A few days ago, my mother-in-law returned from a two-week trip to Scotland (great timing, huh?). While she was there, she sent us at least one postcard a day -- but it wasn't until this morning, when the postman delivered a thick stack of them, that we received any. The United States Postal Service has a keen sense of irony.
Cruiser, if you didn't already know, are from Scotland. They have nothing to do with the Scotland of my mother-in-law's postcards -- a fantasy land of castles, moors, lochs and photogenic cattle -- but there's something in their music that suggests the same timeless, lazy stasis of a picture postcard image. I'm not saying that they're dull, mind you, but that Northern Electric goes about its business with a refreshing, almost pastoral lack of urgency, as if these songs have existed in some primal form for hundreds of years and nothing we can say or do is likely to change them. They will unfold as they've always unfolded.
Cruiser's sound, however, is quite modern. The album's first two tracks, "Personality: Goes a Long Way" and "Blown", stake their claim in an assertive flurry of insistent percussion and twittering, birdlike turntable scratching. Both songs diffuse their rhythms' nervous energy with rich string textures and the lingering, hazy drone of shoegazer-friendly guitar riffs. There's a lot of potential energy in those feedback-laden chords; they're stretched dangerously thin, like rubber bands -- and they're ready to snap back, shattering their monotonal calm with a burst of unfettered noise. "Quality" slows the pace to a bleary, droning folk jam, while "International Space Station" kicks it up again, splicing winsome strings and sleepy vocals into a tiny storm of droning guitar, keyboard-driven sound effects and reverse-gated drum and bass beats. It's the musical equivalent of lying down on an incredibly soft, comfortable bed which, just as you're falling asleep, begins to spin at such dizzying speed that you're pinned to the mattress.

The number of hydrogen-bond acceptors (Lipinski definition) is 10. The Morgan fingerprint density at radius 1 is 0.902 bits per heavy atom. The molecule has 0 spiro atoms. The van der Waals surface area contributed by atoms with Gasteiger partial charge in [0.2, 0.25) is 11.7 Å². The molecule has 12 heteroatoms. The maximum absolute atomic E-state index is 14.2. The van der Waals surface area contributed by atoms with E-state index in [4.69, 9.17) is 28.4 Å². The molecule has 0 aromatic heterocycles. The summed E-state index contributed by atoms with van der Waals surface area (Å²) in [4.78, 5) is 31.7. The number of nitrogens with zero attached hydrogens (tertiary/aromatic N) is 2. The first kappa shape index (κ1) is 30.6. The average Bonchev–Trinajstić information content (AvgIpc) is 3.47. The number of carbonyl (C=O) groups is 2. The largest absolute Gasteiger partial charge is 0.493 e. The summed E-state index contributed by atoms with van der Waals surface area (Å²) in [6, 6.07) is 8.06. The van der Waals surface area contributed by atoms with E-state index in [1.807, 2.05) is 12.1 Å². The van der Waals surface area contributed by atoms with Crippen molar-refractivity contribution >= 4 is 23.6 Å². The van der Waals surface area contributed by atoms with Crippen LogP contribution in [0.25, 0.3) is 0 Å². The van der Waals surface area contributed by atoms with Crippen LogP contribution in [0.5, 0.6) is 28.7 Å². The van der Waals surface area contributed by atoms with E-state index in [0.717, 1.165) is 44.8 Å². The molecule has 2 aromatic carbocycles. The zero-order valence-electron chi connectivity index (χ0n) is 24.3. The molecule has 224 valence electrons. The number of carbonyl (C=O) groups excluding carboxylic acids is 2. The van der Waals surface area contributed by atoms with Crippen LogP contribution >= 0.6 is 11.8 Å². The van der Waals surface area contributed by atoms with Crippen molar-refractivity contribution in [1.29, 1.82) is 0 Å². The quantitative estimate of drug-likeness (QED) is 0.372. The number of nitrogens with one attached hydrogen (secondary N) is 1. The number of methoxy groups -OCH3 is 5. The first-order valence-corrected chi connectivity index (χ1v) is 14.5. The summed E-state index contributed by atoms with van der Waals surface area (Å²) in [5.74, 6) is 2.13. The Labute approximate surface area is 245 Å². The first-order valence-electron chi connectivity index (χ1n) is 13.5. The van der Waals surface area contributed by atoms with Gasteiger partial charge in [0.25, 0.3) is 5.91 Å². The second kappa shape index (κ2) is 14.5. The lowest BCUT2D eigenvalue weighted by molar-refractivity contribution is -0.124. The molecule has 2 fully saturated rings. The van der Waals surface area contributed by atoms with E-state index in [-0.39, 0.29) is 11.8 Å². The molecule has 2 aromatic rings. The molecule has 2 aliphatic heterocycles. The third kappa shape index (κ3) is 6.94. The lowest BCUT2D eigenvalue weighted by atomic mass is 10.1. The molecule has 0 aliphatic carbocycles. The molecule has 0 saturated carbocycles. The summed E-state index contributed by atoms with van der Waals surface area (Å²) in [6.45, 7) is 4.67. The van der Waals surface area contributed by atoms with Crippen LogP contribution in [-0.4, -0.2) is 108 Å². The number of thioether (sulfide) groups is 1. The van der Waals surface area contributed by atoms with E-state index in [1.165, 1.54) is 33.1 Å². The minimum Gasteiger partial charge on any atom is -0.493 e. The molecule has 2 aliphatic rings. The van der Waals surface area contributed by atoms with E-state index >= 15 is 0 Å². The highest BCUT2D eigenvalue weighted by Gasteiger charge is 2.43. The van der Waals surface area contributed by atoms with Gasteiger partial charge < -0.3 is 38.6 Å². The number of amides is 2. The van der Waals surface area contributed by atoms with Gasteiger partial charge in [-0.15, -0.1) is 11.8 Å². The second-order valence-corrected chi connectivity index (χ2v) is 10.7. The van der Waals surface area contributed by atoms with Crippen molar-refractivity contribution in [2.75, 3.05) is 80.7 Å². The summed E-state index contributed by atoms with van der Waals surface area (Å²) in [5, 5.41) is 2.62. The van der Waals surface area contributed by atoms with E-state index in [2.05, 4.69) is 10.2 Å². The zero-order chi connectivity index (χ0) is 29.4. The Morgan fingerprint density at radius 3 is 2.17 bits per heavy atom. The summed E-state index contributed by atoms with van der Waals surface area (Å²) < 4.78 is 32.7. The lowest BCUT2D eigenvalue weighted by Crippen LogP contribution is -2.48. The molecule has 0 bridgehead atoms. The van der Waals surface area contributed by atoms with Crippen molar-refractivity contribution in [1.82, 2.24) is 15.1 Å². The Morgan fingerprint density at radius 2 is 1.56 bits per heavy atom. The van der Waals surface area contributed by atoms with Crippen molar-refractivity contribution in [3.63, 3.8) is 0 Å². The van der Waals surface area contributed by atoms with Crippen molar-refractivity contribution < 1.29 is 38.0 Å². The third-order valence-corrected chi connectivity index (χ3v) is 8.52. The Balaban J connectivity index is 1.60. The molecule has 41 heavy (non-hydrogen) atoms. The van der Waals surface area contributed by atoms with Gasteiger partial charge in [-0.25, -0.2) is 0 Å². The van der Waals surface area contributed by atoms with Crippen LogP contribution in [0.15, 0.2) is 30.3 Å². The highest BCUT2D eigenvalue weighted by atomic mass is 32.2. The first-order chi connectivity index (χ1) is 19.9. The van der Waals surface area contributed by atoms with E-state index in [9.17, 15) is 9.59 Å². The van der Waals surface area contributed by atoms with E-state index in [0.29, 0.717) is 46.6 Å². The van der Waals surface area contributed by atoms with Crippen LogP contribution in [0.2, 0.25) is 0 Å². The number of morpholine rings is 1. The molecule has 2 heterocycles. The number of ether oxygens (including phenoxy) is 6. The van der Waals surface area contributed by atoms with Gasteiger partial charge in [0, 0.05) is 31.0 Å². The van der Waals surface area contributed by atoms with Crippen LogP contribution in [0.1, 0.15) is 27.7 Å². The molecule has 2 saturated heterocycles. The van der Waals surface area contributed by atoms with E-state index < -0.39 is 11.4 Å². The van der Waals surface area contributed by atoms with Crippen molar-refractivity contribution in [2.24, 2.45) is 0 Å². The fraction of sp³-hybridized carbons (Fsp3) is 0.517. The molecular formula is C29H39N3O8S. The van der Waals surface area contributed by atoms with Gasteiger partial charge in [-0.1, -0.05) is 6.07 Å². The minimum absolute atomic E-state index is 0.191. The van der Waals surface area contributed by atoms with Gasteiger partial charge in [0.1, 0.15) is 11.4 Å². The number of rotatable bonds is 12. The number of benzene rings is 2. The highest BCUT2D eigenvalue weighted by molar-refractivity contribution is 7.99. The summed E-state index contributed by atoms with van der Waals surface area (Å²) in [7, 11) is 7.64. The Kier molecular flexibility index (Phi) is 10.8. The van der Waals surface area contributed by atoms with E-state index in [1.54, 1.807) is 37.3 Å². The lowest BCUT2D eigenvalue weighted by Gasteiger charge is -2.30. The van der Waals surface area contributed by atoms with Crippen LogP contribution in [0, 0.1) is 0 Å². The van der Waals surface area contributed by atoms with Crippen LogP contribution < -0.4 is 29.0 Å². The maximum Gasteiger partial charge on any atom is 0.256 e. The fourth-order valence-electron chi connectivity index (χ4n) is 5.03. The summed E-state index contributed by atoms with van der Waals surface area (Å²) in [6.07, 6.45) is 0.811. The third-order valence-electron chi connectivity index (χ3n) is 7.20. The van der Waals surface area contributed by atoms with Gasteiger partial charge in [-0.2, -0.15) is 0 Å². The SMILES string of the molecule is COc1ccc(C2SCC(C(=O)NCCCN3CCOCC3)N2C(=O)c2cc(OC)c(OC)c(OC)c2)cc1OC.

You'll find the album's measure in the unaffected friendliness of its title track. Programmed beats slosh warmly against jangling acoustic guitar, delicate strings and distant horns; the warmth, the friendliness, is palpable. It's the simple, languorous pleasure of an evening spent dozing in front of a roaring fire. It's the stillness of a winter-time walk across a snow-swept field. It's the tangible, reassuringly organic presence of a herd of cattle.
Cruiser's approach makes concessions to the new millennium, but their sound is as timeless as a painting or a postcard image. Their droning melodies tug at the heartstrings, opening their arms to daydreamed flights of fancy. As the final strains of "Departure Lounge"'s bagpipe-like drone conclude, you'll feel like walking into the sunset -- but before you can do so, the danceable beats of a hidden track will move your feet in a different direction. Sunsets are for postcards; Northern Electric is for real life.